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The real state of China’s economy remains a mystery

All this points to the recovery starting to lose steam. Though China was first in and (sort of) first out of COVID-19, consumers aren’t jumping on the bandwagon. Part of the problem is that the outbreak came on top of already sagging demand that Beijing was struggling to revive. Manufacturers and industrial firms were facing a crisis of confidence, balance sheets were constrained and a boost to direct financing wasn’t trickling through.

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Now, the floods have come. Sure, the meiyu front is a seasonal affair. In certain years, like 1998 and 2016, the rains turn severe. To deal with this, China has built 98,000 reservoirs, 110,000 hydrological stations and a web of hundreds of thousands of levees. Climate change has made the deluges worse. A study on the impact of floods on the manufacturing sector over the seven years to 2010 found that firms’ output, on average, decreased by 28.3 per cent in years of large-scale inundations, or a total of 15.4 trillion yuan loss to the economy. The study also found there was a lagged effect: In the two years following such disasters, a further 2.3 per cent was lost, indicating the impact lingers and is larger than just the direct damage. Bringing these lessons forward to now, while freight volumes may be rising, people aren’t travelling by rail and air in droves. Returning to work has become much more challenging, especially for factory and migrant workers traversing the country.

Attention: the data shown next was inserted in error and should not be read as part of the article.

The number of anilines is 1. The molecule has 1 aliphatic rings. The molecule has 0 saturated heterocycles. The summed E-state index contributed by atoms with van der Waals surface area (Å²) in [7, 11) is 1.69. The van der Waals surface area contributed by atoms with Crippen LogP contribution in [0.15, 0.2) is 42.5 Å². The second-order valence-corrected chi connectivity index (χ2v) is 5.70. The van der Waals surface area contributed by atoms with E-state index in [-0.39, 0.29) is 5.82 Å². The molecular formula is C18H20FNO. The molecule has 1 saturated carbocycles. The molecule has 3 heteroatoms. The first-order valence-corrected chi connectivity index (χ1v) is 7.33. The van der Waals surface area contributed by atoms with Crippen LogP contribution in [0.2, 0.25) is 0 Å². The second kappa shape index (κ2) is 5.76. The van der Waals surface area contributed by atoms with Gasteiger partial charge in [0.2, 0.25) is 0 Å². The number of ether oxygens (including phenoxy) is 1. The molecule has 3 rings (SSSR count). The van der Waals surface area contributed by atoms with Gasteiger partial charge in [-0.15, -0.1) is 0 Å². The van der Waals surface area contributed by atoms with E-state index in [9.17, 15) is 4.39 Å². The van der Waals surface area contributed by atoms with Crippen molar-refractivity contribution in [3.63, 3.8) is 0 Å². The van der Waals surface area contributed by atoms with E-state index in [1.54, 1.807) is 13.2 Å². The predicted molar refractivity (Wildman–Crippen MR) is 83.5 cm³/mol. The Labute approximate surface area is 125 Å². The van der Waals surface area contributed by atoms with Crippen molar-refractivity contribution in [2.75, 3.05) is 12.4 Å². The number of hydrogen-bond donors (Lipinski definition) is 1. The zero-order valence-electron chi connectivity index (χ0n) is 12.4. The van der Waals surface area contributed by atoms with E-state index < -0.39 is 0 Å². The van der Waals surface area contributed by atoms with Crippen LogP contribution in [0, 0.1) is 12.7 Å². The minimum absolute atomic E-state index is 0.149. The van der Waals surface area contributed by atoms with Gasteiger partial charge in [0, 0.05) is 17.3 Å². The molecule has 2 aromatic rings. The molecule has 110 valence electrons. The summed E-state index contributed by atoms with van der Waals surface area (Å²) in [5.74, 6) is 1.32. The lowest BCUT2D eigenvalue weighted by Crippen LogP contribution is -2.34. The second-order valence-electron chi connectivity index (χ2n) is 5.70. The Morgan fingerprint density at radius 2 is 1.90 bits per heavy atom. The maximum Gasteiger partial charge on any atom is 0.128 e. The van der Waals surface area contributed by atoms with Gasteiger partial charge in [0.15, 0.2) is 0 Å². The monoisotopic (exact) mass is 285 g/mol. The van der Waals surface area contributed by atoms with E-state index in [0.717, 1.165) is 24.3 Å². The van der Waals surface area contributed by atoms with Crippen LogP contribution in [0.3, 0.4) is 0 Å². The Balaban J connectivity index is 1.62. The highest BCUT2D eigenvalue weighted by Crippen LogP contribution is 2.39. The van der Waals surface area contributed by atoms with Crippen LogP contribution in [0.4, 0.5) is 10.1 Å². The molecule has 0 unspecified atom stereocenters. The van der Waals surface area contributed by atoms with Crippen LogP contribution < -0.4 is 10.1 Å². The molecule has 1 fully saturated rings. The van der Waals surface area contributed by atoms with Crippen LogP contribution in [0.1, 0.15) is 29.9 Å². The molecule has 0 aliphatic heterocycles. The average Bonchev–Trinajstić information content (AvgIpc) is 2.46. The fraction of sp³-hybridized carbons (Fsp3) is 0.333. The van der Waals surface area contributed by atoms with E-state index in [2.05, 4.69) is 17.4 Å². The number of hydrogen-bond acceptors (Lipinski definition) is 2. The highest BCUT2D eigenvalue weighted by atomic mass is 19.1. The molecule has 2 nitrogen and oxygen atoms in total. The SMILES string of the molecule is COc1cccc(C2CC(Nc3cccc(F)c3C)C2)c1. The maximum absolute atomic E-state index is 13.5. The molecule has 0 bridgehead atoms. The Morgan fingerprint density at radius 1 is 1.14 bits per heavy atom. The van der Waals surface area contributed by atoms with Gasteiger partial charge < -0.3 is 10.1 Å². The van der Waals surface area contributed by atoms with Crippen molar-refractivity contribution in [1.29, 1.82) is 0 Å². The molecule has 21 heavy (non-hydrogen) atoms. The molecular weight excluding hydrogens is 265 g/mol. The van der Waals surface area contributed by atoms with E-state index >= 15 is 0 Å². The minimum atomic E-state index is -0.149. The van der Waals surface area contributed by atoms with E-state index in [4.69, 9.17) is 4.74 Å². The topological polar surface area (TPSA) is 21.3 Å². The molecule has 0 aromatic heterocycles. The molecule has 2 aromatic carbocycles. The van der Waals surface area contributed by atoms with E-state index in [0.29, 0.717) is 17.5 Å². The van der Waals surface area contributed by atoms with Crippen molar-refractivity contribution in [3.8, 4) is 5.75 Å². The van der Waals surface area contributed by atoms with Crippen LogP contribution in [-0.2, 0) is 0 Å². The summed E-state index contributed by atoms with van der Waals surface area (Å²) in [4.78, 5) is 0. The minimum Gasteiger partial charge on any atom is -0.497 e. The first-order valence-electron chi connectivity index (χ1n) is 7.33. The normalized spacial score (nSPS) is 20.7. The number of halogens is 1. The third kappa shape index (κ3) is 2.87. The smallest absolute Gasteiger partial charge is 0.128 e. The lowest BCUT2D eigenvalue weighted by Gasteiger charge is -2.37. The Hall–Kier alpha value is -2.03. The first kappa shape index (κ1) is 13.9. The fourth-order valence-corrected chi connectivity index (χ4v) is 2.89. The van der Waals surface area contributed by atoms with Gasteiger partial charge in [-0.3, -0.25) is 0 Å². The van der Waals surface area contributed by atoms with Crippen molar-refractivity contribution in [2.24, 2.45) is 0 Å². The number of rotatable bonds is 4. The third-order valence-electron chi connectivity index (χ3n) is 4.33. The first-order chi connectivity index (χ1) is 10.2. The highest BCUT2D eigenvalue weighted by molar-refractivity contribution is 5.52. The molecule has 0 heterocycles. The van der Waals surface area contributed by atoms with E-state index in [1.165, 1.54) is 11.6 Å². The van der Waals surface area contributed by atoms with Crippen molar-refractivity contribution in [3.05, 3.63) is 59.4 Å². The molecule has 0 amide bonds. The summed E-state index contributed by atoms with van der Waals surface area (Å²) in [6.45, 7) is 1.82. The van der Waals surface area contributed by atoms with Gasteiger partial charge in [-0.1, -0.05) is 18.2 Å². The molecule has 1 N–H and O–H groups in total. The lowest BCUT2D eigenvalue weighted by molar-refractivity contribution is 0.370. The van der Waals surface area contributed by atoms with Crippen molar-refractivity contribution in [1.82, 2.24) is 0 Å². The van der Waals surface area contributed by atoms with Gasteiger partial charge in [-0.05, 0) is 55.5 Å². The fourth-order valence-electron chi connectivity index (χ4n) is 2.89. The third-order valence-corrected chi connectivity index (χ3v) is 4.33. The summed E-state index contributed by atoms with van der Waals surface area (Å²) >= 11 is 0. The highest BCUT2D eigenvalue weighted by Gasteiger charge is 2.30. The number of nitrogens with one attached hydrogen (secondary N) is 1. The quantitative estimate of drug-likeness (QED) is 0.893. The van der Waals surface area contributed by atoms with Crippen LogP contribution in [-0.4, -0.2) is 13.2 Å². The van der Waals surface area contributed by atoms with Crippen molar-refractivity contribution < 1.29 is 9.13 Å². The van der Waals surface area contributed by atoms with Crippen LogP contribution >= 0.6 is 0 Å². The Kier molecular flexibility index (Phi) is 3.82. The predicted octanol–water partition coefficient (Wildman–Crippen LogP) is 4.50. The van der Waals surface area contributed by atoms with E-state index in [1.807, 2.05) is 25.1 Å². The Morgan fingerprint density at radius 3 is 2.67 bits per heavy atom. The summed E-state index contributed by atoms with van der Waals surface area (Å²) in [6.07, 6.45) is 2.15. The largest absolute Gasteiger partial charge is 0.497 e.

The crises of 2020, worse than any single natural disaster, confront Beijing with a dilemma. On one hand, old-school fiscal pumping and railways to nowhere will boost short-term growth. So, domestic construction machinery manufacturers like Jiangsu Hengli Hydraulic forecast production of certain excavator parts to rise by 30 per cent this month from a year earlier, sending its stock price up over 80 per cent this year. On the other, the top brass knows that investments in high-tech infrastructure will pay off in coming years, helping fuel the current stock market rally. The uneven turnaround stems from unclear priorities: growth, debt, or the future economy? The numbers show as much.

Underlying it all is a teetering banking system with clogged plumbing. Despite the monetary easing, direct financing is handicapped at a time the economy needs it most. State planners have tried to strike a balance. But they’ve failed to show an appetite for the pain required to let some weaker companies fail and allow real demand to emerge. Only when they demonstrate real priorities to investors can China get this recovery back above water.

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